Archives of Women's Mental Health

, Volume 10, Issue 4, pp 155–161

Brief detection and co-occurrence of violence, depression and alcohol risk in prenatal care settings

  • H. A. Flynn
  • M. A. Walton
  • S. T. Chermack
  • R. M. Cunningham
  • S. M. Marcus
Original contribution

DOI: 10.1007/s00737-007-0188-6

Cite this article as:
Flynn, H., Walton, M., Chermack, S. et al. Arch Womens Ment Health (2007) 10: 155. doi:10.1007/s00737-007-0188-6

Summary

The purpose of the study was to examine the rates and inter-relationships among violence receipt, alcohol use problems, and depression in women seeking prenatal care. While waiting for their prenatal care appointment, women (n = 1054) completed measures of past year partner and non-partner violence receipt, alcohol misuse (TWEAK and quantity and frequency of alcohol use in past year), and depression (Center for Epidemiological Studies Depression Scale – CESD and prior history of depression). Over 30% of women reported either violence receipt, alcohol use problems or depression risk. Significant inter-relationships among all measured risk variables were found. Although violence receipt was significantly related to alcohol misuse, cigarette use, less education, and scoring above the cutoff on the CESD (≥ 16) was most strongly associated with violence. Practitioners should be well-equipped to provide assessment, interventions, or referrals as needed to the high numbers of women encountered in prenatal care settings experiencing psychosocial and behavioral problems that may affect their pregnancy.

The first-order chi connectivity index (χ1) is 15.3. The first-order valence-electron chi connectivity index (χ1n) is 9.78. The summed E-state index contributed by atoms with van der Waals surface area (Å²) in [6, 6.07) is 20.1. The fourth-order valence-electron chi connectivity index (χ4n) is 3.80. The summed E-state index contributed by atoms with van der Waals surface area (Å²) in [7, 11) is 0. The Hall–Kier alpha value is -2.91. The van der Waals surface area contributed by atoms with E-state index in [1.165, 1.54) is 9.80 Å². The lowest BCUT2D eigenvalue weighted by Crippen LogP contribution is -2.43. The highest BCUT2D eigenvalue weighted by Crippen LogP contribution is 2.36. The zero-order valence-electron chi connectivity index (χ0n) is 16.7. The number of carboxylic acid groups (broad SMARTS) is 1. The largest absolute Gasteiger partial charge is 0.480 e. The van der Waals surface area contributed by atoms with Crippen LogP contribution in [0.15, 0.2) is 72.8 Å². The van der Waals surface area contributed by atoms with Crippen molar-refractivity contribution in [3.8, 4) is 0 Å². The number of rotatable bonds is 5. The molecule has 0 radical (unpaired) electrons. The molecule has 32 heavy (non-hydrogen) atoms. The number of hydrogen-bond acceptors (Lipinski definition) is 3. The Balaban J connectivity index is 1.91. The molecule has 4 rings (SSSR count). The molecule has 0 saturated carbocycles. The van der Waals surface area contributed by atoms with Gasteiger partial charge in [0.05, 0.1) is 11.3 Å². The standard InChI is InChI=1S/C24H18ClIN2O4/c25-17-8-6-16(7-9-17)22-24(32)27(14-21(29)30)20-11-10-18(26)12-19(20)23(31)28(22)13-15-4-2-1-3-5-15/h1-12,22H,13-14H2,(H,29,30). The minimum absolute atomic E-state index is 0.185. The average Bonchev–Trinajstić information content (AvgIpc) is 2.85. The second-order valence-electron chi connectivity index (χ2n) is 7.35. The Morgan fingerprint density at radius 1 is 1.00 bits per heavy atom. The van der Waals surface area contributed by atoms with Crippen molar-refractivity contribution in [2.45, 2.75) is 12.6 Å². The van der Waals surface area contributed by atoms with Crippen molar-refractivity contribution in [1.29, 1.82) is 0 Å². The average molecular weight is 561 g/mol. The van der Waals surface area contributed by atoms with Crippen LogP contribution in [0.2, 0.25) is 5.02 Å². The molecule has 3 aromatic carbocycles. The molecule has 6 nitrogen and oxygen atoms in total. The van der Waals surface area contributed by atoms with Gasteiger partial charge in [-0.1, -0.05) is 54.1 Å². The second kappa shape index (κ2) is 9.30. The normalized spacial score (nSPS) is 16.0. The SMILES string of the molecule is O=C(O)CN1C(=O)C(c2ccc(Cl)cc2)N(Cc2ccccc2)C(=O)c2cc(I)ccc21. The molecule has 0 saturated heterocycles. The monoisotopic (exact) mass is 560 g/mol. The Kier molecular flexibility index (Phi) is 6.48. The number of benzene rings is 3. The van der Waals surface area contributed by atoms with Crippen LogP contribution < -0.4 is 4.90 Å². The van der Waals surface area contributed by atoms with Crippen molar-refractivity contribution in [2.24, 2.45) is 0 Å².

Keywords: Pregnancy; violence; alcohol use; depression; screening

Copyright information

© Springer-Verlag 2007

Authors and Affiliations

  • H. A. Flynn
    • 1
  • M. A. Walton
    • 1
  • S. T. Chermack
    • 3
  • R. M. Cunningham
    • 2
  • S. M. Marcus
    • 1
  1. 1.Department of PsychiatryUniversity of Michigan Medical SchoolAnn ArborUSA
  2. 2.Department of Emergency MedicineUniversity of MichiganAnn ArborUSA
  3. 3.Departments of Veterans Affairs and PsychiatryUniversity of MichiganAnn ArborUSA